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REVIEW  ENDOMETRIOSIS: CURRENT KNOWLEDGE FROM LAB TO CLINIC 

Minerva Obstetrics and Gynecology 2021 June;73(3):341-6

DOI: 10.23736/S2724-606X.21.04705-5

Copyright © 2021 EDIZIONI MINERVA MEDICA

language: English

Deep endometriosis: medical or surgical treatment?

Fernanda ARCOVERDE 1, Marina P. ANDRES 2, 3, Carolina C. SOUZA 3, Joao S. NETO 2, 3, Mauricio S. ABRÃO 2, 3

1 Unit of Gynecology, Natus Lumine Maternidade, São Luís do Maranhão, Brazil; 2 Section of Endometriosis, Division of Gynecology, Hospital das Clinicas HCFMUSP, Faculty of Medicine, University of Sao Paulo, Sao Paulo, Brazil; 3 Division of Gynecologic, BP - A Beneficencia Portuguesa de Sao Paulo, Sao Paulo, Brazil



Deep endometriosis (DE) is classically defined as disease that infiltrates structures by more than 5 mm, such as bowel, ureters, bladder and vagina. The two major symptoms related to DE are pain and infertility. A lot of debate goes on upon the best treatment choice for DE. Treatments include medical therapy with oral progestins or combined contraceptives, and surgery for resection of DE nodules. In this review we focus on the best option treatment for the symptomatic patients with DE not seeking conception. We performed a narrative review of literature searching for the latest evidence on efficacy and outcomes of medical and surgical treatment of DE patients. Results showed that 2/3 of patients with DE will be satisfied with hormonal treatment, and surgery will be effective in improving QoL in most patients with DE. Most studies published regarding surgical outcomes involve bowel endometriosis, and their complication rates should not be extrapolated to all DE. DE that does not infiltrate pelvic viscera accounts for most cases of DE. Together with DE affecting the urinary tract, a much lower rate of severe complications is reported when compared to bowel endometriosis. This distinction should influence decision making. Medical treatment should be first option for non-complicated DE patients not seeking conception. Surgery should be indicated for those who do not tolerate nor improve with medical treatment, as well as those cases complicated by visceral impairment.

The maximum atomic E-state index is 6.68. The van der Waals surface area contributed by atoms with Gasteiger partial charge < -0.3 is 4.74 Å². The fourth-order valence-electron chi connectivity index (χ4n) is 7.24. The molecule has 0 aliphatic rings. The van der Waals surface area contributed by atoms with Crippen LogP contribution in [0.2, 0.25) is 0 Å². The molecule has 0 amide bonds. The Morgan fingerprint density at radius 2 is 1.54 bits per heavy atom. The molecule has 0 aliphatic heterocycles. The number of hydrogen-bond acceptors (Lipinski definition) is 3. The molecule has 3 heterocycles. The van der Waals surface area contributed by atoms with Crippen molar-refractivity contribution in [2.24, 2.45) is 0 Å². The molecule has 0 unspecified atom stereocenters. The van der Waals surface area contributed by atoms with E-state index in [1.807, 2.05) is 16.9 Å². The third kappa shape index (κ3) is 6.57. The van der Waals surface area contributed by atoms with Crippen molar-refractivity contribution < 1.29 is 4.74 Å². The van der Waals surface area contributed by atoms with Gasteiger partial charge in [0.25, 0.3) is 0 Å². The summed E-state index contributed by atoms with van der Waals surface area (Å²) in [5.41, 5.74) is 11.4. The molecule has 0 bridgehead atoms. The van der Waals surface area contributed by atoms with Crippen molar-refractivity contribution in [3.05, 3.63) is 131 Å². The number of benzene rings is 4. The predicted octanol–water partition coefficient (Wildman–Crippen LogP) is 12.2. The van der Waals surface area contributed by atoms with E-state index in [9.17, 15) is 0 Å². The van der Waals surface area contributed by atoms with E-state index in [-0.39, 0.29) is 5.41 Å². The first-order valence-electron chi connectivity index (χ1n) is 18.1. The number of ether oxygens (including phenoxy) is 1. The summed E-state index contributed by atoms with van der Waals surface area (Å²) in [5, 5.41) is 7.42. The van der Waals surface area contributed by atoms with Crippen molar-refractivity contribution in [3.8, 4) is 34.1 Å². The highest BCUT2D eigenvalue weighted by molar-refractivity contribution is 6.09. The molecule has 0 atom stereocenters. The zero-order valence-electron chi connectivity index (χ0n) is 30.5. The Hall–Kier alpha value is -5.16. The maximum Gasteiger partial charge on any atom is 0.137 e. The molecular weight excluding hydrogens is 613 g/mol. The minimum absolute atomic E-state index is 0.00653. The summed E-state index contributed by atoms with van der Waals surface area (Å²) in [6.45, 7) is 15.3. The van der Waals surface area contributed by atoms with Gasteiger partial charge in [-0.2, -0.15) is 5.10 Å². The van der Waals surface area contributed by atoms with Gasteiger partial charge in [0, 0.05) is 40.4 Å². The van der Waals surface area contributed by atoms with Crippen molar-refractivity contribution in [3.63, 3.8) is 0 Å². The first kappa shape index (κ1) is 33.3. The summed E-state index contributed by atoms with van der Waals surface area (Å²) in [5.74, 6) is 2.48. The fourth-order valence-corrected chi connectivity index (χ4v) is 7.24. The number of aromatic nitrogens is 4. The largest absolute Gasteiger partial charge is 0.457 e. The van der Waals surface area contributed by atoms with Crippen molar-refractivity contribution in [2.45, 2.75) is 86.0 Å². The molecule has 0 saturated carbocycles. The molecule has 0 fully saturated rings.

KEY WORDS: Endometriosis; Pain; Surgery

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